Inspiration for Writing: Give Yourself License to Try

There’s some inspiration for writing I want to get out there, just in case there’s anyone waiting to hear it from a professional: it’s okay to play around with your manuscript and try stuff, even if it doesn’t work.

 inspiration for writing
Inspiration for writing: The only way you can find the exact right words is by trying things, playing, letting loose.

Everything You Write Is Malleable

You’d be surprised by how many people write or type something and think they’ve created a permanent thing. Ideally, your words will be permanent in the form of a printed book someday. However, until you get to that stage, here’s some inspiration for writing: Every single word you write is very malleable, deletable, inflatable, and very much alive.

I get questions along these lines ALL THE TIME:

Should I write in present or past tense?
Should I write in first or third person narrative?
Should I include a flashback about my character’s dead mother/father/sister/goldfish?
Should I have more dialogue or description in this scene?
Should I work in one POV or in multiple?
Should I start my chapters with song lyrics?
Should my character go to the abandoned mine or the abandoned warehouse to encounter the flesh-eating zombies?
Should I write a prologue? (Hot topic. I’ll have to post exclusively on this at some point.)

Only You Know the Story You Want to Tell

Lots of these questions get sent my way. Lots of questions I can’t answer. Lots of questions you probably shouldn’t be asking anybody but yourself, since it’s your story and only you know the best way to tell it.

Here’s some more inspiration for writing: You don’t always have to know the best way to tell it from the very beginning. If you tell it one way–in present tense, say–and figure out that it’s not working…switch tenses. Yeah, it’s a pain in the butt. Yeah, it’ll take work on every single page and in every single sentence. Yeah, there’s the possibility that you’ll hate past tense even more than you hate present tense writing.

But at least you you tried. At least you went into the lab and found out firsthand. You played around. You experimented. You really shouldn’t be afraid of burning through some words (a million bad words, in fact), even if it doesn’t work out. It’s true that you could spend months trying something–another POV character, for example–that totally bombs. And you have nothing to show for all that work you did. And your manuscript is still not right. And all the Ben & Jerry’s has gone missing from your freezer and you still haven’t caught the dastardly thief who broke into your house and stole it.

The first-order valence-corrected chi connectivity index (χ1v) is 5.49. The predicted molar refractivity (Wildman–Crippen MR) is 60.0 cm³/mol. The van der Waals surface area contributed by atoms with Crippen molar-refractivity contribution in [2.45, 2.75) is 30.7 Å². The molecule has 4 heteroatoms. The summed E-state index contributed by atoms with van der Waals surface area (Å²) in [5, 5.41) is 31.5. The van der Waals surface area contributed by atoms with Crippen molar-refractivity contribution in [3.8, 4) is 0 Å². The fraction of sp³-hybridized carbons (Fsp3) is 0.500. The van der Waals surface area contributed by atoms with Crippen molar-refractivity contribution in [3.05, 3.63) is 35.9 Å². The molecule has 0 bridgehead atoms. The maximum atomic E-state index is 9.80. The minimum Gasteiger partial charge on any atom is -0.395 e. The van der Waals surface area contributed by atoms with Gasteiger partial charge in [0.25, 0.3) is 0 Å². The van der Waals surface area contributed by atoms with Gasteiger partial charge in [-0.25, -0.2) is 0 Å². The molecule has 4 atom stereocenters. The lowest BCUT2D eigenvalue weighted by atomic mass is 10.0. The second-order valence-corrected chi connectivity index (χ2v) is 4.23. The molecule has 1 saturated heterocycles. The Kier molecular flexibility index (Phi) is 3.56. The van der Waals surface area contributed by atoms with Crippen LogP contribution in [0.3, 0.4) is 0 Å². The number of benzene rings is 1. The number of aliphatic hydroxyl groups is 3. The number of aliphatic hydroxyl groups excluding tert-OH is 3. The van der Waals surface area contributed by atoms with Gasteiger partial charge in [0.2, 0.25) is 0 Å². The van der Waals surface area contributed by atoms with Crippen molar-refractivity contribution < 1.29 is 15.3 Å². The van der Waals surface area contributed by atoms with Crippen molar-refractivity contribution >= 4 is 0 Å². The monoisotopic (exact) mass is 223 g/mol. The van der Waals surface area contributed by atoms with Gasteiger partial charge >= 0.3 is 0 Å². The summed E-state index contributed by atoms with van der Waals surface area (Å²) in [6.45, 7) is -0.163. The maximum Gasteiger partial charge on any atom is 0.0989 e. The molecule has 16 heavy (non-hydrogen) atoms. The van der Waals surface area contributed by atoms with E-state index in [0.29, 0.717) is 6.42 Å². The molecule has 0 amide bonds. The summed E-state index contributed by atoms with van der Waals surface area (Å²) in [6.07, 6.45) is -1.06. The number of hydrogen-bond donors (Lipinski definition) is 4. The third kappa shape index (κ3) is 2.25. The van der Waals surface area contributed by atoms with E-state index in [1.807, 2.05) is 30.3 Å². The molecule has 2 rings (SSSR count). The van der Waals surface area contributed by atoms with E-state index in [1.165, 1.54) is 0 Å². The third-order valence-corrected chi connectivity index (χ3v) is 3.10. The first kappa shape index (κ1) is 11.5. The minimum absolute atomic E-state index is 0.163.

Inspiration for Writing: You Have to Try

The only way you’ll know whether something works or not is by sitting down and doing it. You may, per the above nightmare scenarios, figure out that your idea was a pretty lame one. Or you may stumble upon some inspiration for writing that makes your book richer, better, more like the perfect book that’s shimmering in your imagination.

The worst thing you can do is write words once and think you’re done writing them for good. Those words could be great words, sure. But there could be other words that are even better. The only way you can find the exact right words is by trying things, playing, letting loose.

It’s Like…

Whenever you’re shopping for something really important, you have to try a lot of losers to find the winner. It’s no different with all the parts that make your novel come together (characterization, description, plot points, scenes, POV, voice, tense, etc.). So this is your writing encouragement, in case you were waiting for it. Take the fear out of it and try the thing that’s been nagging at you, the thing your gut is curious about. Go ahead.

Remember, despite all the book rejection, the creative upheaval, the ice cream binges, the end-of-publishing-as-we-know-it news…writing is supposed to be fun (at least most of the time). If it’s not, you might not be experimenting and playing enough. You may need to find some meaningful inspiration for writing, something that’ll keep you going even when things get dark.

It’s like people who don’t cook without tasting. Is my mole sauce spicy enough? Does it have enough chocolate? Does it go well with the chicken? Don’t just stand over the pot asking yourself these questions…get a spoon and dig in. If it’s not working, adjust or throw it out and try again. I don’t trust a cook who doesn’t taste as they’re creating, nor do I trust a writer who won’t experiment.